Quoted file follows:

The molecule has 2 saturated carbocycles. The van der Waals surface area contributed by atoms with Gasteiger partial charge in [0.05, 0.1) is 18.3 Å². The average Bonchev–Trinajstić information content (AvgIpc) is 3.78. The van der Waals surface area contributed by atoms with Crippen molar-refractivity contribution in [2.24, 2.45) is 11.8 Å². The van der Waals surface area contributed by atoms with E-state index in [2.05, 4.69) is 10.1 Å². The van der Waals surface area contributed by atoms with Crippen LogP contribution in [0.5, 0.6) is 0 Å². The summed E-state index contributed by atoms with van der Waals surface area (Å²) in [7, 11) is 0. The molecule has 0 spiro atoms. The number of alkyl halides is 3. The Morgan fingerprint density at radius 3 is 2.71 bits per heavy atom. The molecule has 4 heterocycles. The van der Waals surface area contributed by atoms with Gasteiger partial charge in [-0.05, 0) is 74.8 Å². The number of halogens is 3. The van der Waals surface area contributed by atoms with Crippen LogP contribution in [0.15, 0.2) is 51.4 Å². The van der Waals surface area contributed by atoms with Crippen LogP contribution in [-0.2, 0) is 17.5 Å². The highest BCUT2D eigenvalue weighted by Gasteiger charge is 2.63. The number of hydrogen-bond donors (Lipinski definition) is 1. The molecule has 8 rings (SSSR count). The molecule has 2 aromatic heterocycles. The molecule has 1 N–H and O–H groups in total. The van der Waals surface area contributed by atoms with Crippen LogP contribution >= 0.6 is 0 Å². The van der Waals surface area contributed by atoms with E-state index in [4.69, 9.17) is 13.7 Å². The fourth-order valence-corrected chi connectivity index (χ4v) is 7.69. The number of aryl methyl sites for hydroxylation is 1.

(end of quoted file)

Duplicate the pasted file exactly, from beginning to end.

The molecule has 2 saturated carbocycles. The van der Waals surface area contributed by atoms with Gasteiger partial charge in [0.05, 0.1) is 18.3 Å². The average Bonchev–Trinajstić information content (AvgIpc) is 3.78. The van der Waals surface area contributed by atoms with Crippen molar-refractivity contribution in [2.24, 2.45) is 11.8 Å². The van der Waals surface area contributed by atoms with E-state index in [2.05, 4.69) is 10.1 Å². The van der Waals surface area contributed by atoms with Crippen LogP contribution in [0.5, 0.6) is 0 Å². The summed E-state index contributed by atoms with van der Waals surface area (Å²) in [7, 11) is 0. The molecule has 0 spiro atoms. The number of alkyl halides is 3. The Morgan fingerprint density at radius 3 is 2.71 bits per heavy atom. The molecule has 4 heterocycles. The van der Waals surface area contributed by atoms with Gasteiger partial charge in [-0.05, 0) is 74.8 Å². The number of halogens is 3. The van der Waals surface area contributed by atoms with Crippen LogP contribution in [0.15, 0.2) is 51.4 Å². The van der Waals surface area contributed by atoms with Crippen LogP contribution in [-0.2, 0) is 17.5 Å². The highest BCUT2D eigenvalue weighted by Gasteiger charge is 2.63. The number of hydrogen-bond donors (Lipinski definition) is 1. The molecule has 8 rings (SSSR count). The molecule has 2 aromatic heterocycles. The molecule has 1 N–H and O–H groups in total. The van der Waals surface area contributed by atoms with Crippen LogP contribution >= 0.6 is 0 Å². The van der Waals surface area contributed by atoms with E-state index in [4.69, 9.17) is 13.7 Å². The fourth-order valence-corrected chi connectivity index (χ4v) is 7.69. The number of aryl methyl sites for hydroxylation is 1.